I believe certification is a measure or indicator of an attorney’s dedication to a practice area and the level at which it is being practiced. This is because getting certified and maintaining certification is a rigorous process. To be certified you have to pass an examination that measures your competency in the practice area, you have to show that you devote a significant number of hours to the practice area, you must attend a specific number of CLE hours that are related to the practice area, and you have to receive favorable reviews from your peers. Recertification involves the same requirements except that you do not have to pass another exam. As a result, recertification confirms that you remain committed to the practice area and that you are practicing it at the highest level. Like most of us, my parents instilled in me the expectation that I would always strive to do my best at whatever endeavor I was pursuing. Since certification represents the highest level of devotion and achievement in my practice area, I naturally wanted to be certified as a specialist when it became available through the State Bar.
5. What is it like to work with clients who are managing disabilities in their lives?
It can be very challenging because representing clients in disability claims goes well beyond just the case. At some point, almost all disability clients have additional issues that must be addressed. For example, they may not have health insurance or the financial resources to get the medical treatment they need, so you have to find them free or reduced fee clinics. They may be facing foreclosure, eviction, or repossession notices due to their loss of income, so you have to steer them to legal resources that can help them with these problems. They may have mental health or substance abuse problems that are not being addressed, so you have to get them to mental health facilities. Finally, they may not be able to put food on the table or keep their lights on, so you have to get them in touch with community organizations that can help them with these financial needs. It really involves a holistic approach to helping the client, with the disability claim being just one of their needs.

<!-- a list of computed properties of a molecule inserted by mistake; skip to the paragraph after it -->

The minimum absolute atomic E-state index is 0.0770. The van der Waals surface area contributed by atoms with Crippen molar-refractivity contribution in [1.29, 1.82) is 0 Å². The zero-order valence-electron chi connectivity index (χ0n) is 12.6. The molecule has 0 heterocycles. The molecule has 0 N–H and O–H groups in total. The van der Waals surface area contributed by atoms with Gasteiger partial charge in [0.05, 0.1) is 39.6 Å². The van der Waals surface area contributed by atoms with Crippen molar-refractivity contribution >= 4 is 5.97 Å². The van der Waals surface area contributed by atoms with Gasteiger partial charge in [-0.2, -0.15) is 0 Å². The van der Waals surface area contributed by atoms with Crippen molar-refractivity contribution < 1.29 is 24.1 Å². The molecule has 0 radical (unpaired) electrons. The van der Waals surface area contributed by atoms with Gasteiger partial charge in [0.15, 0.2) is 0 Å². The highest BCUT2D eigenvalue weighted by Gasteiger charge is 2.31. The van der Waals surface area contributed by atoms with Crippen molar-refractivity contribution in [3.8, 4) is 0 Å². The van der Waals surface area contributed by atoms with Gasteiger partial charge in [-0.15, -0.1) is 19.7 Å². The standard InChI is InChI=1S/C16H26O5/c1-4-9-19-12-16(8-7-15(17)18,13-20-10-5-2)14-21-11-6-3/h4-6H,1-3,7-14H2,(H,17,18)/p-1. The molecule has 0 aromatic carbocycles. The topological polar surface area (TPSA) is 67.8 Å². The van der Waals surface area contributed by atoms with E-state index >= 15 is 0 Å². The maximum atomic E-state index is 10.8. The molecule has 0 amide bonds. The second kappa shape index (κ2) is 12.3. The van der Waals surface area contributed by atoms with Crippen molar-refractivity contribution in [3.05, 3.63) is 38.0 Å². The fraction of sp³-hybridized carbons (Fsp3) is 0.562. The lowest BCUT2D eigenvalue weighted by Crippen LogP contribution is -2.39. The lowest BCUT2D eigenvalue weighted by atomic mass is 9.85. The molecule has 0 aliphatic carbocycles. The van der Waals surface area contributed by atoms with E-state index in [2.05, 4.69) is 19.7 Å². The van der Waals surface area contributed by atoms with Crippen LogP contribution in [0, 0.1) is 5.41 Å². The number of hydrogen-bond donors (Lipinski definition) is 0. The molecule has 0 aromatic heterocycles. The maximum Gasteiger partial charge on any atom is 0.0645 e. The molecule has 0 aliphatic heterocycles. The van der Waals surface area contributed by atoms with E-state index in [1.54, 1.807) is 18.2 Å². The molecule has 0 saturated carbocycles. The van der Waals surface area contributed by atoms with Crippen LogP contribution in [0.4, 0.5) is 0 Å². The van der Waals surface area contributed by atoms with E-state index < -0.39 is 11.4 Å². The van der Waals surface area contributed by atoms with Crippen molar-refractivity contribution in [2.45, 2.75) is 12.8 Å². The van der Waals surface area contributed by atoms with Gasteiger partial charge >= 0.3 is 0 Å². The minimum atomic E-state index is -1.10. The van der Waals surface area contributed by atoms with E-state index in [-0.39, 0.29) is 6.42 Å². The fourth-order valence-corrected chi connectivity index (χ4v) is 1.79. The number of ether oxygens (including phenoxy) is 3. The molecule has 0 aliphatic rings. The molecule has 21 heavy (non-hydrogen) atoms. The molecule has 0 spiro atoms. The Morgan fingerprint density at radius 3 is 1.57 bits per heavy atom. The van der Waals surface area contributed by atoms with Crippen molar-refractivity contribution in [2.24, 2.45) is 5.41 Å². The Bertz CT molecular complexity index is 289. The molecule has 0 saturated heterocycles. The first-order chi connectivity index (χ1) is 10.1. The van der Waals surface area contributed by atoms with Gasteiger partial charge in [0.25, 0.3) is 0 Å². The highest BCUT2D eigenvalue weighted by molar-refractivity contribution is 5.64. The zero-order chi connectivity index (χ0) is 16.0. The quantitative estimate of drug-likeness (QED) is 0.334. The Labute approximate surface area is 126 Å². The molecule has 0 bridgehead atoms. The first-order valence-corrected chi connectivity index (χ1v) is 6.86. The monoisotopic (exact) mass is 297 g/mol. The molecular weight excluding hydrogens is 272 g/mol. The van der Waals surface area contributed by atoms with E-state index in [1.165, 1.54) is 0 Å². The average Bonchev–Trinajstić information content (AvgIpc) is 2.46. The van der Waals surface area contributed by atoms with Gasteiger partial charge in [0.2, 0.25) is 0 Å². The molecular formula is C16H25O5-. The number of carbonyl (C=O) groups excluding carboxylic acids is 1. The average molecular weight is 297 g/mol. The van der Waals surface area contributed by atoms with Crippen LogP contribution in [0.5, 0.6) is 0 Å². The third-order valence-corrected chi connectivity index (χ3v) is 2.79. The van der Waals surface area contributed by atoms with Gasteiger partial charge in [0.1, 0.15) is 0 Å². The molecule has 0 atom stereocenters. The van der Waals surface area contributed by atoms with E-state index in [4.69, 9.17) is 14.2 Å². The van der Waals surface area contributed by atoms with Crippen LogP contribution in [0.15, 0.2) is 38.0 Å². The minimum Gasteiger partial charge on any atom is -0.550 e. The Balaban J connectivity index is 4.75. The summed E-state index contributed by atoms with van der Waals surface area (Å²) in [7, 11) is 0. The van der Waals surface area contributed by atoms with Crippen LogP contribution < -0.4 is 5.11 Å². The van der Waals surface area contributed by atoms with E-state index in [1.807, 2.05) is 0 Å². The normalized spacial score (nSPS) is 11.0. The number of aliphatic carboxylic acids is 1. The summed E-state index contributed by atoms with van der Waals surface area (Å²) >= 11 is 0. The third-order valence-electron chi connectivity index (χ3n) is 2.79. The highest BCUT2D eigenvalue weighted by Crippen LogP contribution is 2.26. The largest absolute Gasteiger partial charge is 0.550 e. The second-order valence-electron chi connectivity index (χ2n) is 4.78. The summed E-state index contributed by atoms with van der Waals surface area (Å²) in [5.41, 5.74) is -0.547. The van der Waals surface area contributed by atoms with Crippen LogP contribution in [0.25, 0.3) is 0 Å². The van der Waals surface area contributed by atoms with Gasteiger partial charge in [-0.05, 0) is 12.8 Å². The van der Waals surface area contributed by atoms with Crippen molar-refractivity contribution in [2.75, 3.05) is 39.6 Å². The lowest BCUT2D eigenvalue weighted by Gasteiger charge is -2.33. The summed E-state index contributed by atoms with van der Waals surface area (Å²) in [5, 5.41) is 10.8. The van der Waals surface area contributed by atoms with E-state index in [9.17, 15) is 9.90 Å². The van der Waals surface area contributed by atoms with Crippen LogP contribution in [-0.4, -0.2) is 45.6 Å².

6. What activities/volunteer groups are you involved in?
I am active with the National Organization of Social Security Claimants’ Representatives (NOSSCR) and the North Carolina Advocates for Justice. I have spoken at disability CLEs in the past and before community groups about various disability topics. The firm is very active in the community and sponsors many events throughout the year. Our biggest event is the Safe and Sober Prom Night Program. This lasts for several months during prom season and I, as well as the other attorneys and staff at the firm, take turns visiting more than 40 area high schools to put on inspirational programs and challenge the students to remain safe and sober on prom night. It is a major undertaking for the firm, but we are all dedicated to this message.
7. Who is your role model and why?
The other attorneys at Daggett Shuler are my role models. I know that may sound a little self-serving, but it is the truth. It is a pleasure to work with them and they are an inspiration to me. I have the utmost respect for each one of them as attorneys as well as individuals of integrity. They set the highest standards of professionalism and competency in their practice areas, and the highest standards of integrity and morality as individuals. That shared culture is probably why we have practiced together for so long. I know that I can count on them to support and encourage me in my law practice as well as in my personal life.
Specialist Notes: Time for Recertification
Please remember that specialists up for recertification in 2017 must submit a recertification application before September 8, 2017, to avoid being assessed a $250 late application fee. If you have questions about your recertification, please contact Lanice Heidbrink at 919-719-9271 or by email email@example.com.